BOULTER, Edmund (c.1630-1709), of Princes Street, London

Published in The History of Parliament: the House of Commons 1690-1715, ed. D. Hayton, E. Cruickshanks, S. Handley, 2002
Available from Boydell and Brewer



1698 - Nov. 1701

Family and Education

b. c.1630, ?1st s. of John Boulter of Abingdon by Susanna, da. of Edward Cutler, Salter, of London; sis. of Sir John Cutler, 1st Bt.* unmsuc. Sir John Cutler 1693, cos. Countess of Radnor, 1697.1

Offices Held

Freeman, Haberdashers’ Co. 1656, livery, 1676, asst. 1686–1708; freeman, Boston 1698.2


Unmarried and of relatively humble origins, Boulter has slipped into obscurity and his identity has been the subject of some confusion. He was apprenticed to a London haberdasher on 23 July 1647, when his father was described in the company’s register as a maltster of Abingdon. His father may have been the ‘John Boulter’ who was mayor of Abingdon in 1656 but evidently both he and his wife died while their children were still relatively young, leaving Boulter as head of the family. Boulter fulfilled his duty to his family, later paying the expenses of schooling the children of his three sisters. His care of his widowed sister Susanna and her son, John Fryer, later alderman, sheriff and lord mayor of London, was remembered by the latter with gratitude in his autobiography, written in the 18th century. The Boulters had close relations in the Dissenting community and although there is little evidence regarding Boulter’s own religion, he was probably at least a sympathizer. One of his business partners was a Quaker and his sister Susanna married a man who was ‘reputed . . . a lover of those now called Dissenters’, and took her son to hear Dissenting preachers. Boulter’s brother Robert, moreover, was well known to the authorities during the Restoration, being arrested for dispersing a seditious pamphlet in 1666. He wrote his will some 13 years later, in August 1679, wherein he left a legacy to Boulter, ‘who hath rather been as an indulgent father unto me’, and both he and Edmund signed the petition of December 1679 calling for a Parliament. Robert was again arrested for sedition in 1681 (the year in which he published the poems of Andrew Marvell), and had his house searched for treasonable papers after the Rye House Plot.3

Little is known of Boulter’s activities during James II’s reign, but he was evidently engaged in business as by April 1690 he was so successful as to attract the attention of the Grocers’ Company, which decided on an approach to Boulter ‘(who is a member of the Haberdashers, but an eminent trader in the mystery of grocery) by such members as are acceptable to him’, in order to persuade him to be ‘translated’ to their company. By October 1690, the agreement of the court of aldermen for Boulter’s translation had been obtained and the Company was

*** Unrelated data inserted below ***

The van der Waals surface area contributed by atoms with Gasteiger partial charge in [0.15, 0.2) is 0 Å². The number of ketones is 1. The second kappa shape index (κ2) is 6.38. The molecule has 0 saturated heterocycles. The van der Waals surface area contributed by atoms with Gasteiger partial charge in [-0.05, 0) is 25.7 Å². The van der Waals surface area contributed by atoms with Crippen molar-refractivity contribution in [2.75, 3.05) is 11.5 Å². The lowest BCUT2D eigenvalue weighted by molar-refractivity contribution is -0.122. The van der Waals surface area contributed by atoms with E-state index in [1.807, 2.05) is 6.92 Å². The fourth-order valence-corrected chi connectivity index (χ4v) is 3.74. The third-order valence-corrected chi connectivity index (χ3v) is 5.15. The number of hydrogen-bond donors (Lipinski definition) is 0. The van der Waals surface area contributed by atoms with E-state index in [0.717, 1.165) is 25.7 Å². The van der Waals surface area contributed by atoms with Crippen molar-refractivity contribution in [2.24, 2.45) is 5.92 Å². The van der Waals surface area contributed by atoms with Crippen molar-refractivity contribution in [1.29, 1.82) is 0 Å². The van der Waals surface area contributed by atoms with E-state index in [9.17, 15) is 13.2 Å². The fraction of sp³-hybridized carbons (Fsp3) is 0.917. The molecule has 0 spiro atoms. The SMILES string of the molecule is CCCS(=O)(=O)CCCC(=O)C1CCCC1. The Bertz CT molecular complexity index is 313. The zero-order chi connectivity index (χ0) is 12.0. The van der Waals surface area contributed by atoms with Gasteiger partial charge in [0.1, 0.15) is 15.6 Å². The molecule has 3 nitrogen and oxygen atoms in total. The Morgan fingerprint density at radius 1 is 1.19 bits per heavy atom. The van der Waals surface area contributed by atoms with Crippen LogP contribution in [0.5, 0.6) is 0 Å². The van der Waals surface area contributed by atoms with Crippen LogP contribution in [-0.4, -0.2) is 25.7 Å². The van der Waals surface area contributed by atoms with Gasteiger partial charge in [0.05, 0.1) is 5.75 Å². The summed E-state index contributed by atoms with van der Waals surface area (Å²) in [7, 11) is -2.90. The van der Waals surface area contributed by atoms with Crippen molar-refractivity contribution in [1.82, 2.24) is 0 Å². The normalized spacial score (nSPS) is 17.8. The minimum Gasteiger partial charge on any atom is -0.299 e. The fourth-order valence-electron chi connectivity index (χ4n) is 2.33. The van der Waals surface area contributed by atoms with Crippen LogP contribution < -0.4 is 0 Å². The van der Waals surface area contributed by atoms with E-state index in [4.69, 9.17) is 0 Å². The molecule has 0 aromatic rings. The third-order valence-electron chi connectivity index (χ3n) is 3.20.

very sensible how much it may tend to the benefit and advantage of the Grocers in order to the future improvement of his Majesty’s grace and favour in the privileges lately granted them to have so worthy and leading an example of his translation.

His uncle, Sir John Cutler, an eminent Grocer, was to be asked to influence Boulter in favour of the move, but nothing further came of it. The Boulters’ political affiliations seem to have been in contrast to those of their uncle Cutler, but his influence may have altered Boulter’s views and explain his appointment to the Tory-dominated London lieutenancy in 1690. Surviving the alterations of 1694 which removed many Tories, he was reappointed in 1694, 1704 and 1708. He was also chosen sheriff of London in July 1694 for the ensuing year but fined off.4

Boulter supported the Williamite regime with a loan of £2,000 in 1690 and a further £500 on the poll tax in 1692. Evidently already prosperous, he increased his fortunes considerably in 1693 on the death of Cutler, who named him residuary legatee and sole executor. It was widely reported that Cutler had left his estates in Yorkshire, Cambridgeshire and elsewhere, worth about £6,000 p.a., and half his personal estate, worth £60,000, to his daughter, the Countess of Radnor and her issue. In default of heirs the lands were remaindered to Boulter. Various other legacies were to be paid from the rest of the personal estate, with Boulter inheriting the residue. Some of these arrangements must have been made in earlier settlements, possibly at the time of the Countess’s marriage as well as by a deed of 26 June 1690 mentioned in Cutler’s will. Robert Yard* reported that the Earl of Radnor’s (Charles Bodvile Robartes†) expectations of retaining his wife’s inheritance were high, Boulter being a man ‘of 64 years’, unmarried and likely to leave everything to his cousin the Countess. In the event, however, the Countess predeceased him, dying childless in January 1697, and her share of her father’s estate devolved on Boulter.5